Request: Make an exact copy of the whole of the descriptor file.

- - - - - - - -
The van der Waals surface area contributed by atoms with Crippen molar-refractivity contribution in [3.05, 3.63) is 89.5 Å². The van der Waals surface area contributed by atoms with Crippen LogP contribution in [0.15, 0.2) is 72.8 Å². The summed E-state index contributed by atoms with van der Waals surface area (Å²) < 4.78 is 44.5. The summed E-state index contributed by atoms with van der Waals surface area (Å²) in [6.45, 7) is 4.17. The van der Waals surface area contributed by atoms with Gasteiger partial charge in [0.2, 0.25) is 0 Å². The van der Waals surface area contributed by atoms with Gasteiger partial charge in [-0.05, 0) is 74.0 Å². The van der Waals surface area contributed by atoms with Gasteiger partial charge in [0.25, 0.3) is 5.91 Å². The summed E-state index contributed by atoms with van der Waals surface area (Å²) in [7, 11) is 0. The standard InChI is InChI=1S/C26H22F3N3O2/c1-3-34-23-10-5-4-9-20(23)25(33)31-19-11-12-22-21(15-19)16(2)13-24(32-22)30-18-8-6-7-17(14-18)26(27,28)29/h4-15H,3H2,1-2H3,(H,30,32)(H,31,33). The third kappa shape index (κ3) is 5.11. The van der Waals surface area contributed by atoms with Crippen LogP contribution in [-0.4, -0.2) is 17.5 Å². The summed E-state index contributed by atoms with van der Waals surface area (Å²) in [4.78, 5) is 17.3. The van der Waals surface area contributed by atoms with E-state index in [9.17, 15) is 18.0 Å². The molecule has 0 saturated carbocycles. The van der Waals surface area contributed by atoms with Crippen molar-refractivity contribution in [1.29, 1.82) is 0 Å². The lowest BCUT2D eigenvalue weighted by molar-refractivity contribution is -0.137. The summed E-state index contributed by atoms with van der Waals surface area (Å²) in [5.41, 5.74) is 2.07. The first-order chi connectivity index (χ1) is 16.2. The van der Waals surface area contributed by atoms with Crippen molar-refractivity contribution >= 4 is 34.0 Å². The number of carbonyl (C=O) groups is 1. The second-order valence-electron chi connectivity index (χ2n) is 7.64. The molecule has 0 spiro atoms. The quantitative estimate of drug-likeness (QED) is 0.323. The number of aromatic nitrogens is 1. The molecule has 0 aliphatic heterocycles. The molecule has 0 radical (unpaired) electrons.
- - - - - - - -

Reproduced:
The van der Waals surface area contributed by atoms with Crippen molar-refractivity contribution in [3.05, 3.63) is 89.5 Å². The van der Waals surface area contributed by atoms with Crippen LogP contribution in [0.15, 0.2) is 72.8 Å². The summed E-state index contributed by atoms with van der Waals surface area (Å²) < 4.78 is 44.5. The summed E-state index contributed by atoms with van der Waals surface area (Å²) in [6.45, 7) is 4.17. The van der Waals surface area contributed by atoms with Gasteiger partial charge in [0.2, 0.25) is 0 Å². The van der Waals surface area contributed by atoms with Gasteiger partial charge in [-0.05, 0) is 74.0 Å². The van der Waals surface area contributed by atoms with Gasteiger partial charge in [0.25, 0.3) is 5.91 Å². The summed E-state index contributed by atoms with van der Waals surface area (Å²) in [7, 11) is 0. The standard InChI is InChI=1S/C26H22F3N3O2/c1-3-34-23-10-5-4-9-20(23)25(33)31-19-11-12-22-21(15-19)16(2)13-24(32-22)30-18-8-6-7-17(14-18)26(27,28)29/h4-15H,3H2,1-2H3,(H,30,32)(H,31,33). The third kappa shape index (κ3) is 5.11. The van der Waals surface area contributed by atoms with Crippen LogP contribution in [-0.4, -0.2) is 17.5 Å². The summed E-state index contributed by atoms with van der Waals surface area (Å²) in [4.78, 5) is 17.3. The van der Waals surface area contributed by atoms with E-state index in [9.17, 15) is 18.0 Å². The molecule has 0 saturated carbocycles. The van der Waals surface area contributed by atoms with Crippen molar-refractivity contribution in [1.29, 1.82) is 0 Å². The lowest BCUT2D eigenvalue weighted by molar-refractivity contribution is -0.137. The summed E-state index contributed by atoms with van der Waals surface area (Å²) in [5.41, 5.74) is 2.07. The first-order chi connectivity index (χ1) is 16.2. The van der Waals surface area contributed by atoms with Crippen molar-refractivity contribution >= 4 is 34.0 Å². The number of carbonyl (C=O) groups is 1. The second-order valence-electron chi connectivity index (χ2n) is 7.64. The molecule has 0 spiro atoms. The quantitative estimate of drug-likeness (QED) is 0.323. The number of aromatic nitrogens is 1. The molecule has 0 aliphatic heterocycles. The molecule has 0 radical (unpaired) electrons.